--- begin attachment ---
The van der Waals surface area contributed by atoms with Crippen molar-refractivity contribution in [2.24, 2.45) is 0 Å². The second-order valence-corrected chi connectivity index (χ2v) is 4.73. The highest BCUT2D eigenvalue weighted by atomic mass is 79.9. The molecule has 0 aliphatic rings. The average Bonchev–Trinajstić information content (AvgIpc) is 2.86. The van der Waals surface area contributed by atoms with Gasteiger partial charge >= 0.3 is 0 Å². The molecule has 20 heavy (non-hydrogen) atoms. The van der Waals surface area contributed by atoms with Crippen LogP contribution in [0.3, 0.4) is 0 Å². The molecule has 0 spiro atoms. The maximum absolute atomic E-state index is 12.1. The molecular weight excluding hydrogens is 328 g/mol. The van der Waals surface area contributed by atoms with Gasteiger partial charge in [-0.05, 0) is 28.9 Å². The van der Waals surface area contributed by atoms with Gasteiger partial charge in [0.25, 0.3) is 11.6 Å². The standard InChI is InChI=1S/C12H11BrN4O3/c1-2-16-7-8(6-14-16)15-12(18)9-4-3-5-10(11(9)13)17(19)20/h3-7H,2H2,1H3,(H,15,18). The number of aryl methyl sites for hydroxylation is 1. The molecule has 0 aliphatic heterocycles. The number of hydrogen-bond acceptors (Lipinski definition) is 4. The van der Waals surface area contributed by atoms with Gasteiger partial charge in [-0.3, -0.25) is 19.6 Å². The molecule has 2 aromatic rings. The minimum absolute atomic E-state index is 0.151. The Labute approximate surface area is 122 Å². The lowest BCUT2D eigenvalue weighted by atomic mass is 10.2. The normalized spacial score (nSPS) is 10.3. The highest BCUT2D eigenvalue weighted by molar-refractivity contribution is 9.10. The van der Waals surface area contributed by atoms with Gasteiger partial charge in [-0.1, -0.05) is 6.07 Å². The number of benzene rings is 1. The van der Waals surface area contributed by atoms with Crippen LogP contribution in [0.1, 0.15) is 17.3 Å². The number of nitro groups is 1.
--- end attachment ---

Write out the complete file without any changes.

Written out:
The van der Waals surface area contributed by atoms with Crippen molar-refractivity contribution in [2.24, 2.45) is 0 Å². The second-order valence-corrected chi connectivity index (χ2v) is 4.73. The highest BCUT2D eigenvalue weighted by atomic mass is 79.9. The molecule has 0 aliphatic rings. The average Bonchev–Trinajstić information content (AvgIpc) is 2.86. The van der Waals surface area contributed by atoms with Gasteiger partial charge >= 0.3 is 0 Å². The molecule has 20 heavy (non-hydrogen) atoms. The van der Waals surface area contributed by atoms with Crippen LogP contribution in [0.3, 0.4) is 0 Å². The molecule has 0 spiro atoms. The maximum absolute atomic E-state index is 12.1. The molecular weight excluding hydrogens is 328 g/mol. The van der Waals surface area contributed by atoms with Gasteiger partial charge in [-0.05, 0) is 28.9 Å². The van der Waals surface area contributed by atoms with Gasteiger partial charge in [0.25, 0.3) is 11.6 Å². The standard InChI is InChI=1S/C12H11BrN4O3/c1-2-16-7-8(6-14-16)15-12(18)9-4-3-5-10(11(9)13)17(19)20/h3-7H,2H2,1H3,(H,15,18). The number of aryl methyl sites for hydroxylation is 1. The molecule has 0 aliphatic heterocycles. The number of hydrogen-bond acceptors (Lipinski definition) is 4. The van der Waals surface area contributed by atoms with Gasteiger partial charge in [-0.3, -0.25) is 19.6 Å². The molecule has 2 aromatic rings. The minimum absolute atomic E-state index is 0.151. The Labute approximate surface area is 122 Å². The lowest BCUT2D eigenvalue weighted by atomic mass is 10.2. The normalized spacial score (nSPS) is 10.3. The highest BCUT2D eigenvalue weighted by molar-refractivity contribution is 9.10. The van der Waals surface area contributed by atoms with Gasteiger partial charge in [-0.1, -0.05) is 6.07 Å². The number of benzene rings is 1. The van der Waals surface area contributed by atoms with Crippen LogP contribution in [0.1, 0.15) is 17.3 Å². The number of nitro groups is 1.